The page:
A mother blowing cigarette smoke in a child’s face. Picture: Reuters

One in five South African babies surveyed in two townships have the same levels of nicotine in their system as active smokers.

Recent research by the Drakenstein Child Health Study shows that infants are facing the consequences of high smoking rates among pregnant women, including the risk of being born underweight and developing lung problems like asthma.

Of the 1 065 newborns that were checked for exposure to environmental tobacco smoke in the Drakenstein study, an alarming 18 percent had traces of nicotine in their systems equal to that of an active smoker. The researchers found that this reduced at six to 10 weeks of life to levels found in passive smokers: those in close proximity to people who smoke.

Smoking among pregnant women has been labelled by Dr Nhlanhla Dlamini, chief director for Child and School Health at the Department of Health, as an “emergency”.

“If you are talking to a childbearing woman about smoking, you tell them about getting lung cancer, or you may get cancer of the throat, that is something that will happen in the future. When you are pregnant smoking is affecting you right now. It's affecting the baby right now. It will cause the baby not to reach the full size it is supposed to,” she said speaking at the World Conference on Tobacco or Health which took place in Cape Town this month.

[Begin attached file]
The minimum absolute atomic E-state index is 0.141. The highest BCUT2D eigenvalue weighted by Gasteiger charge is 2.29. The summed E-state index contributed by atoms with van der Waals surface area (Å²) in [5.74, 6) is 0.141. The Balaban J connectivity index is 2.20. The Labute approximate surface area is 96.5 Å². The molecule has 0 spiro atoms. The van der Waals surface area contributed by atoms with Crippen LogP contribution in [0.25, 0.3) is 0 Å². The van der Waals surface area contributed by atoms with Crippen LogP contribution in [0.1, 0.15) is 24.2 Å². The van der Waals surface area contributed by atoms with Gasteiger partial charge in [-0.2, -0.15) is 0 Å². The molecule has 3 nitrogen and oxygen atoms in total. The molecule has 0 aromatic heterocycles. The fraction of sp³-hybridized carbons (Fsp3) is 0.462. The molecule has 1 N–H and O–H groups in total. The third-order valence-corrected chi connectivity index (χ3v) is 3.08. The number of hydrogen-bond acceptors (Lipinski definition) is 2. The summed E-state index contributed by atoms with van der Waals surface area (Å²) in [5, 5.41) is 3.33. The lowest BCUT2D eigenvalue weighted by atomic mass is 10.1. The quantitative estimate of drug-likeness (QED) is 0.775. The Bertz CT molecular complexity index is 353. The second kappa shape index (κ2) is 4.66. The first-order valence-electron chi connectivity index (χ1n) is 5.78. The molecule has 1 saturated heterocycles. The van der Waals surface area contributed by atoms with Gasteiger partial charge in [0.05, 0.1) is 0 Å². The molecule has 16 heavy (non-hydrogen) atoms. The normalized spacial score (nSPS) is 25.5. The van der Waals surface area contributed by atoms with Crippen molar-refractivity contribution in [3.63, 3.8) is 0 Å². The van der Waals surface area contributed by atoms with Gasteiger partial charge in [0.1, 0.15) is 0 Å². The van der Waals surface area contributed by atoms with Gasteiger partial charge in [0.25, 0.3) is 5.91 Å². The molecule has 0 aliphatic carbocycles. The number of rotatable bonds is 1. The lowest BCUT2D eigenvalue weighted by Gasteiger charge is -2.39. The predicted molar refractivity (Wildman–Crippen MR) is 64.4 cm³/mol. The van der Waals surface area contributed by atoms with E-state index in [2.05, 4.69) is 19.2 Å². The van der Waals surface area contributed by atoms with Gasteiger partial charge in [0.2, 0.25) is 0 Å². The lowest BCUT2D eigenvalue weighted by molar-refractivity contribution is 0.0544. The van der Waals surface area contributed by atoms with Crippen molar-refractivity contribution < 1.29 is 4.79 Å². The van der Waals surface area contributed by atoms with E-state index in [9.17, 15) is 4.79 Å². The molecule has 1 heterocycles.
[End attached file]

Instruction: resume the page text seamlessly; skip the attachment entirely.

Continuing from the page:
READ: Secondhand smoking kills more women than men

According to the study, exposure to smoke in the womb not only causes higher rates of early-life respiratory infections. It has also been associated with developing serious health issues in adulthood including chronic obstructive pulmonary disease.

The study followed a group of mothers in Paarl during their third trimester of pregnancy and infants in the first four-to-six weeks of life that were tested for early life smoke exposure. Participants came from low socio-economic communities of Mbekweni, a predominantly black township, and Newman, a predominantly coloured township. 

The study found that 325 (32%) of 1 001 mothers who completed the antenatal assessment were active smokers and 446 (45%) were exposed to tobacco smoke. There was a significantly higher smoking prevalence in coloured mothers than in black African mothers.

One of the researchers, Dr Aneesa Vanker, said that while there had been other studies on the effects of antenatal smoke exposure in South Africa, theirs was the first on the continent focusing on the effects of toluene on unborn babies and infants.

“Toluene is a volatile organic compound. We found no other studies that showed that toluene was associated with respiratory tract infections. This was the first study to describe these effects.”

The research, which took place over three years, uncovered shocking levels of babies being exposed to environmental tobacco smoke. This is despite the fact that South Africa now has a 95% booking rate for antenatal care visits, according to Dlamini.

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